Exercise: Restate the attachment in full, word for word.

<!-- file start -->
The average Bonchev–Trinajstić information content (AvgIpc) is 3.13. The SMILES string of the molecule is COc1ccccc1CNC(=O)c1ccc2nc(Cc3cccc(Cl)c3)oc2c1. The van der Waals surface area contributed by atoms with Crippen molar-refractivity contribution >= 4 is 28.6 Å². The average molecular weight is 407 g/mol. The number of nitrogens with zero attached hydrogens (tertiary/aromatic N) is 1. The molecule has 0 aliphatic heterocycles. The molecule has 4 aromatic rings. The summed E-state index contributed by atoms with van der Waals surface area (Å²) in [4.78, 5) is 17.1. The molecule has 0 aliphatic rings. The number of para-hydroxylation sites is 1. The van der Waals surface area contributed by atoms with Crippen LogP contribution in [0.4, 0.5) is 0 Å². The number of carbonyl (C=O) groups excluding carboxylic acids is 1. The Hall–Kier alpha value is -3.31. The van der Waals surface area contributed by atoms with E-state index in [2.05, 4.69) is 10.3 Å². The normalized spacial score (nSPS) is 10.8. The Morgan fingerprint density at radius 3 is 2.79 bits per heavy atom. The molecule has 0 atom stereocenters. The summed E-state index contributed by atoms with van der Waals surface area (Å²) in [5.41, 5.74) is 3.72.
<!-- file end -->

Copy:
The average Bonchev–Trinajstić information content (AvgIpc) is 3.13. The SMILES string of the molecule is COc1ccccc1CNC(=O)c1ccc2nc(Cc3cccc(Cl)c3)oc2c1. The van der Waals surface area contributed by atoms with Crippen molar-refractivity contribution >= 4 is 28.6 Å². The average molecular weight is 407 g/mol. The number of nitrogens with zero attached hydrogens (tertiary/aromatic N) is 1. The molecule has 0 aliphatic heterocycles. The molecule has 4 aromatic rings. The summed E-state index contributed by atoms with van der Waals surface area (Å²) in [4.78, 5) is 17.1. The molecule has 0 aliphatic rings. The number of para-hydroxylation sites is 1. The van der Waals surface area contributed by atoms with Crippen LogP contribution in [0.4, 0.5) is 0 Å². The number of carbonyl (C=O) groups excluding carboxylic acids is 1. The Hall–Kier alpha value is -3.31. The van der Waals surface area contributed by atoms with E-state index in [2.05, 4.69) is 10.3 Å². The normalized spacial score (nSPS) is 10.8. The Morgan fingerprint density at radius 3 is 2.79 bits per heavy atom. The molecule has 0 atom stereocenters. The summed E-state index contributed by atoms with van der Waals surface area (Å²) in [5.41, 5.74) is 3.72.